I also need to backtrack my earlier post. I had forgotten my old 40g gas one went bad when we were overseas and our house was rented. The 'new' one is about 5 years old but *not* a very efficient model. I am certain from other aspects of the house, the renters never did any maintenance on it. We are looking up the book on the model to see how this one is cleaned.
It also clarified for us why we are running out of hot water. I found the old book on the old unit and it was a 60G gas. However looking at efficiency ratings, I think we will stay with a 40G or if we go up, go up to 50G.
We already talked with a retired handyman who's done small stuff for us and he knows this type of unit well. He even mentioned that on some of them, it can be just a touch tricky to do the maintenance. I think he was referring to the pilot light but not sure? He'll be over later this weekend to take a peek at it. Don't worry, he's a very careful type. If he's not absolutely sure how this unit is cleaned, he won't touch it. (He doesnt do electrical work etc, just odd side handyman stuff like fixing lawnmowers, helping with regular maintenance chores, cleaning gutters and so forth. Helping clean hot water heaters is a common one for him).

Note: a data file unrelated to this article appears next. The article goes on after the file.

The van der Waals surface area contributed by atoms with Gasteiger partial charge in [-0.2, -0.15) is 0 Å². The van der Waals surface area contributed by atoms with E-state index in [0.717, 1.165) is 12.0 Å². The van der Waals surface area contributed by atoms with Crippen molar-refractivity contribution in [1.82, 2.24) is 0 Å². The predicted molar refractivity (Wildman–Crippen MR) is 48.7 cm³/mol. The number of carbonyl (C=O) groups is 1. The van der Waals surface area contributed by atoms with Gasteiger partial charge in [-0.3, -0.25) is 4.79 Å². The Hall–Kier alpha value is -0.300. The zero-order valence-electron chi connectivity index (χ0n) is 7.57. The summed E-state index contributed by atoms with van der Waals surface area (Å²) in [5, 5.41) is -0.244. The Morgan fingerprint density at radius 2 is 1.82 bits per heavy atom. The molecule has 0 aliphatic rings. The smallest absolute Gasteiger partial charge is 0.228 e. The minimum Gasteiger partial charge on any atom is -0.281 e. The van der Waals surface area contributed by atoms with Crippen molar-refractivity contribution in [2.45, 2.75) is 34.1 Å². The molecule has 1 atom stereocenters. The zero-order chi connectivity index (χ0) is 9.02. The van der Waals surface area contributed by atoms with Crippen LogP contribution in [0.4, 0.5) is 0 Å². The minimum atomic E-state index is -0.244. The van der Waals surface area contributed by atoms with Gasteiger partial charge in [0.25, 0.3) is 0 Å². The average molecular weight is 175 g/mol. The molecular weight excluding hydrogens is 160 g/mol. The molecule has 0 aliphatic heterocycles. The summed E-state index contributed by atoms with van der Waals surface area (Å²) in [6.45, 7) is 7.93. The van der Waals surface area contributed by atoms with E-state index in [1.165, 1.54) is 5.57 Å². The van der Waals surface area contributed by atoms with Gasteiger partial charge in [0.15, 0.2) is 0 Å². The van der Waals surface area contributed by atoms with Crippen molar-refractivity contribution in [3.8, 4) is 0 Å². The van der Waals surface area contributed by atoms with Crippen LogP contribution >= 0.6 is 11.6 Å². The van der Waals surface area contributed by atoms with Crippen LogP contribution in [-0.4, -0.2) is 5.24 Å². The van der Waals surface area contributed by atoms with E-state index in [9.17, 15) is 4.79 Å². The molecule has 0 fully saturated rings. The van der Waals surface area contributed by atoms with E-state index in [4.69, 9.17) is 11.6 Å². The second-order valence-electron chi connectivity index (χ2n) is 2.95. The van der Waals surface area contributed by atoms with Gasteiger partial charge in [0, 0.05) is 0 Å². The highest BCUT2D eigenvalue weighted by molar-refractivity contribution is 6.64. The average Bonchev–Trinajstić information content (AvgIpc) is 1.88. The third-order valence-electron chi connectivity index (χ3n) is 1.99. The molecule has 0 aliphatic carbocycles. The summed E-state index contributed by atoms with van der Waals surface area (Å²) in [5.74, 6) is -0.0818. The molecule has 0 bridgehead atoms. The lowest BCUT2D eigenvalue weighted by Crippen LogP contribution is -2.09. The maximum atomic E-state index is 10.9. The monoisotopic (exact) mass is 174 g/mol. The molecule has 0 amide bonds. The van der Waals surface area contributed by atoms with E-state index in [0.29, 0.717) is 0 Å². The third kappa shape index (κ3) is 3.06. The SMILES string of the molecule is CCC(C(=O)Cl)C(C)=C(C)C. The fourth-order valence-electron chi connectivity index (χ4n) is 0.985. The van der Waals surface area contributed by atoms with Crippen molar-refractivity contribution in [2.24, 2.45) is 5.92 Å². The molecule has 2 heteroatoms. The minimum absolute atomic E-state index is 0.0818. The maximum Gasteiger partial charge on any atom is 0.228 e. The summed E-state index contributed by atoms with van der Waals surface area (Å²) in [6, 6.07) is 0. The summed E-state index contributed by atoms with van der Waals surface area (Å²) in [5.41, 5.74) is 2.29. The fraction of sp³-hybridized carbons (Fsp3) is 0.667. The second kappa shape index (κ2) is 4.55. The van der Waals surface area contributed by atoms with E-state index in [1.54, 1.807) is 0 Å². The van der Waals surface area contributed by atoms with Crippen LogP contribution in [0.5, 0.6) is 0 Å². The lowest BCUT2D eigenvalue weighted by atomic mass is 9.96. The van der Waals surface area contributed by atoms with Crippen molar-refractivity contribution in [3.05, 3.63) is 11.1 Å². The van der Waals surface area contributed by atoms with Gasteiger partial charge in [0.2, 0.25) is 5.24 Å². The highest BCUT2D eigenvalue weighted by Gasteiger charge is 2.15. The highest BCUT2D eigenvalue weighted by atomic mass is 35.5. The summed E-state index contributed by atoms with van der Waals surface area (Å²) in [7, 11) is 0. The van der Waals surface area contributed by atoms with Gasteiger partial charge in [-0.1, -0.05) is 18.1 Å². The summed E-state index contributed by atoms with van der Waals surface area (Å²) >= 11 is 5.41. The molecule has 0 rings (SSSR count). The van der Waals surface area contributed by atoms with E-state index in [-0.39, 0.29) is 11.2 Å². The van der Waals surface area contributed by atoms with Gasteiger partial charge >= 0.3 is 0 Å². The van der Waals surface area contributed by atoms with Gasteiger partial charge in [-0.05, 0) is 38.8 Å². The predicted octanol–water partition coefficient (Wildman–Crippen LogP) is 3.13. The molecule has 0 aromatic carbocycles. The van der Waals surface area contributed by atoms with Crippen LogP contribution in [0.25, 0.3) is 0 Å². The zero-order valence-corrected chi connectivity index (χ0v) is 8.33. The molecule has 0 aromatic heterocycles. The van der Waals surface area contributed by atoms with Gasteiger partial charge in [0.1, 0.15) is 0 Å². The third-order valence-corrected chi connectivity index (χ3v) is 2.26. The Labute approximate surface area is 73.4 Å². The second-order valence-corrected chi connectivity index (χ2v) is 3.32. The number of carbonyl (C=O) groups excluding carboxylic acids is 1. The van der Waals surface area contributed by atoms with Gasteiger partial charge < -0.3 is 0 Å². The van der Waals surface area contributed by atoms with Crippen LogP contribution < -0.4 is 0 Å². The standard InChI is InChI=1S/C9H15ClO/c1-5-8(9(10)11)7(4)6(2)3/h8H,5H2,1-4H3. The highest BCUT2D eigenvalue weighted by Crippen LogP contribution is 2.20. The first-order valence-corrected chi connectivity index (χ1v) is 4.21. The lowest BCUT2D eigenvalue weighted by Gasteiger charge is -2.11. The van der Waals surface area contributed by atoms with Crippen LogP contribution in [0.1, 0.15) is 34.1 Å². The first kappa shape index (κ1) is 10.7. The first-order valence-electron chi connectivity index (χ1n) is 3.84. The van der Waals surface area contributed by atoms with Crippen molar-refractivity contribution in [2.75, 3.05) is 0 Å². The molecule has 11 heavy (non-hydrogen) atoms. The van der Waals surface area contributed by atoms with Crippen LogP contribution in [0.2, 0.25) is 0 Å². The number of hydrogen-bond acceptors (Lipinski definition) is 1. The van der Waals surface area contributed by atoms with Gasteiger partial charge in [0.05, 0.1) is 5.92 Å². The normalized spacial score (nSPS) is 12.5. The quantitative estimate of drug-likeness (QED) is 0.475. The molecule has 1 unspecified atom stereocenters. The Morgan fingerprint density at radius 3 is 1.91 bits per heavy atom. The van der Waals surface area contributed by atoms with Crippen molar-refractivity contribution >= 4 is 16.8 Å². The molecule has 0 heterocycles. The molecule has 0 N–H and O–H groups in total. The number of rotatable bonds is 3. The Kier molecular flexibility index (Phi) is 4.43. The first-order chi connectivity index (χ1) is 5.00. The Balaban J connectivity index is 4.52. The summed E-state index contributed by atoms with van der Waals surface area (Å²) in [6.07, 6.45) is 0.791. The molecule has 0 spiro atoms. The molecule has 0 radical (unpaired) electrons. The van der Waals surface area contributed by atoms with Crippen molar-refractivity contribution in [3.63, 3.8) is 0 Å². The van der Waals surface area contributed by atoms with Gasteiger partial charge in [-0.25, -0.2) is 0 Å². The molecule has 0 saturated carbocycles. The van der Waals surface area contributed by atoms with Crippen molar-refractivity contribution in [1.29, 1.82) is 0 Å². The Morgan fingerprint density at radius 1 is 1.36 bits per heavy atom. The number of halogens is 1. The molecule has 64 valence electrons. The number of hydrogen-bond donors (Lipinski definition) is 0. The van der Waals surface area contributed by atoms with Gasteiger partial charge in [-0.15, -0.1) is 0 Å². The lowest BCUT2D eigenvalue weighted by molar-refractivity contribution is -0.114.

If it can be cleaned and isnt damaged too much by no maintenance, it may last another 6 years but we may replace earlier due to energy ratings.
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Making an assessment of "requirements" and conditions is the basis of engineering.
Making decisions on the basis of something like, "That's the way we always did it" is what Glen was driving at.
They point Rico was making is that there are alternatives available that offer advantages FOR DIFFERENT PURPOSES.
Analogy: if you have six kids, a compact car is probably not appropriate, a mini-van is more feasible. If you live in snow country or haul a lot of stuff, and SUV might be the trick (think of the picture we've all seen of the compact car with a load of plywood on the roof).
Or, put another way, a .22LR is not suitable for moose, and a .300 Win Mag won't leave much meat on a rabbit. :~)